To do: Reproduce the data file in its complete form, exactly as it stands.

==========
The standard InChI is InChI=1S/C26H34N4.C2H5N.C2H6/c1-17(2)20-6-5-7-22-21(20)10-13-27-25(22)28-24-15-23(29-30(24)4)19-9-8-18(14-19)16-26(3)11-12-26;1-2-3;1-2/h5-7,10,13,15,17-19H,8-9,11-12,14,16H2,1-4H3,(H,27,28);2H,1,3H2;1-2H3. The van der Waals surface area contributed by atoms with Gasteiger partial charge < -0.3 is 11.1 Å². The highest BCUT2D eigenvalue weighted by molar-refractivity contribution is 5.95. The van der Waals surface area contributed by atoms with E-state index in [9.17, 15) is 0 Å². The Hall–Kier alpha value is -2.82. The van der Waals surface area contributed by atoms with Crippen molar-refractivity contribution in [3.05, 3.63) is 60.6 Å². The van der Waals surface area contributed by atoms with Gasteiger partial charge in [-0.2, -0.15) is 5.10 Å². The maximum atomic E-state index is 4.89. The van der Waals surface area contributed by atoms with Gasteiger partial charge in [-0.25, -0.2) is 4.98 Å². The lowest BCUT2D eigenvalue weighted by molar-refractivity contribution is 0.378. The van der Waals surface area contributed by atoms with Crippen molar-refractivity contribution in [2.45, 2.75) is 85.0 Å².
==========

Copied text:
The standard InChI is InChI=1S/C26H34N4.C2H5N.C2H6/c1-17(2)20-6-5-7-22-21(20)10-13-27-25(22)28-24-15-23(29-30(24)4)19-9-8-18(14-19)16-26(3)11-12-26;1-2-3;1-2/h5-7,10,13,15,17-19H,8-9,11-12,14,16H2,1-4H3,(H,27,28);2H,1,3H2;1-2H3. The van der Waals surface area contributed by atoms with Gasteiger partial charge < -0.3 is 11.1 Å². The highest BCUT2D eigenvalue weighted by molar-refractivity contribution is 5.95. The van der Waals surface area contributed by atoms with E-state index in [9.17, 15) is 0 Å². The Hall–Kier alpha value is -2.82. The van der Waals surface area contributed by atoms with Crippen molar-refractivity contribution in [3.05, 3.63) is 60.6 Å². The van der Waals surface area contributed by atoms with Gasteiger partial charge in [-0.2, -0.15) is 5.10 Å². The maximum atomic E-state index is 4.89. The van der Waals surface area contributed by atoms with Gasteiger partial charge in [-0.25, -0.2) is 4.98 Å². The lowest BCUT2D eigenvalue weighted by molar-refractivity contribution is 0.378. The van der Waals surface area contributed by atoms with Crippen molar-refractivity contribution in [2.45, 2.75) is 85.0 Å².